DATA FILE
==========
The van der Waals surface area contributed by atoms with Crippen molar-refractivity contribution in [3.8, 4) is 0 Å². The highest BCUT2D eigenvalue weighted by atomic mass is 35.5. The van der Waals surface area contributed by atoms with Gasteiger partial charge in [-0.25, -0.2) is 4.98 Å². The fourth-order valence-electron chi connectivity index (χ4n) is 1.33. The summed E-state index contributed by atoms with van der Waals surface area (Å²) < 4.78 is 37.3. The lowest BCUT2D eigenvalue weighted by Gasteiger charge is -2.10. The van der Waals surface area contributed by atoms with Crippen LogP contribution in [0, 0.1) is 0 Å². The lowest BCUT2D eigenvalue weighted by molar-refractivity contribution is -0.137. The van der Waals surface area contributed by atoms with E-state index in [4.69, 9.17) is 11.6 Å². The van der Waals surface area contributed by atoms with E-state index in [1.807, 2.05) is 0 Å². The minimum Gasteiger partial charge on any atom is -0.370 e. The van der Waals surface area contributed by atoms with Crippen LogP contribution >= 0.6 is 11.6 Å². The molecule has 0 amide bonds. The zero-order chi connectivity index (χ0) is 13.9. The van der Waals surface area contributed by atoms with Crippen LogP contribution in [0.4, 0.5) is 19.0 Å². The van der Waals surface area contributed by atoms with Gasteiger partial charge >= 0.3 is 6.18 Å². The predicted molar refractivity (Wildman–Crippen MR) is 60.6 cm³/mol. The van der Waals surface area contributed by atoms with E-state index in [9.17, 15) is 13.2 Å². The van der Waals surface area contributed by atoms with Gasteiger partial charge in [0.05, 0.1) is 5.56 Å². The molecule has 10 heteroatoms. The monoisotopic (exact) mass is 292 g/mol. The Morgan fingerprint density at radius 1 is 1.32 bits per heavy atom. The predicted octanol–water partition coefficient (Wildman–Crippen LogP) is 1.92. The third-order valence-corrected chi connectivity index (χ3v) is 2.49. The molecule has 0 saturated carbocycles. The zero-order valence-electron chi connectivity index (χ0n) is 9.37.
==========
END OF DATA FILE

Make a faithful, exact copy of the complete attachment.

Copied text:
The van der Waals surface area contributed by atoms with Crippen molar-refractivity contribution in [3.8, 4) is 0 Å². The highest BCUT2D eigenvalue weighted by atomic mass is 35.5. The van der Waals surface area contributed by atoms with Gasteiger partial charge in [-0.25, -0.2) is 4.98 Å². The fourth-order valence-electron chi connectivity index (χ4n) is 1.33. The summed E-state index contributed by atoms with van der Waals surface area (Å²) < 4.78 is 37.3. The lowest BCUT2D eigenvalue weighted by Gasteiger charge is -2.10. The van der Waals surface area contributed by atoms with Crippen LogP contribution in [0, 0.1) is 0 Å². The lowest BCUT2D eigenvalue weighted by molar-refractivity contribution is -0.137. The van der Waals surface area contributed by atoms with E-state index in [4.69, 9.17) is 11.6 Å². The van der Waals surface area contributed by atoms with E-state index in [1.807, 2.05) is 0 Å². The minimum Gasteiger partial charge on any atom is -0.370 e. The van der Waals surface area contributed by atoms with Crippen LogP contribution >= 0.6 is 11.6 Å². The molecule has 0 amide bonds. The zero-order chi connectivity index (χ0) is 13.9. The van der Waals surface area contributed by atoms with Crippen LogP contribution in [0.4, 0.5) is 19.0 Å². The van der Waals surface area contributed by atoms with Gasteiger partial charge >= 0.3 is 6.18 Å². The predicted molar refractivity (Wildman–Crippen MR) is 60.6 cm³/mol. The van der Waals surface area contributed by atoms with E-state index in [9.17, 15) is 13.2 Å². The van der Waals surface area contributed by atoms with Gasteiger partial charge in [0.05, 0.1) is 5.56 Å². The molecule has 10 heteroatoms. The monoisotopic (exact) mass is 292 g/mol. The Morgan fingerprint density at radius 1 is 1.32 bits per heavy atom. The predicted octanol–water partition coefficient (Wildman–Crippen LogP) is 1.92. The third-order valence-corrected chi connectivity index (χ3v) is 2.49. The molecule has 0 saturated carbocycles. The zero-order valence-electron chi connectivity index (χ0n) is 9.37.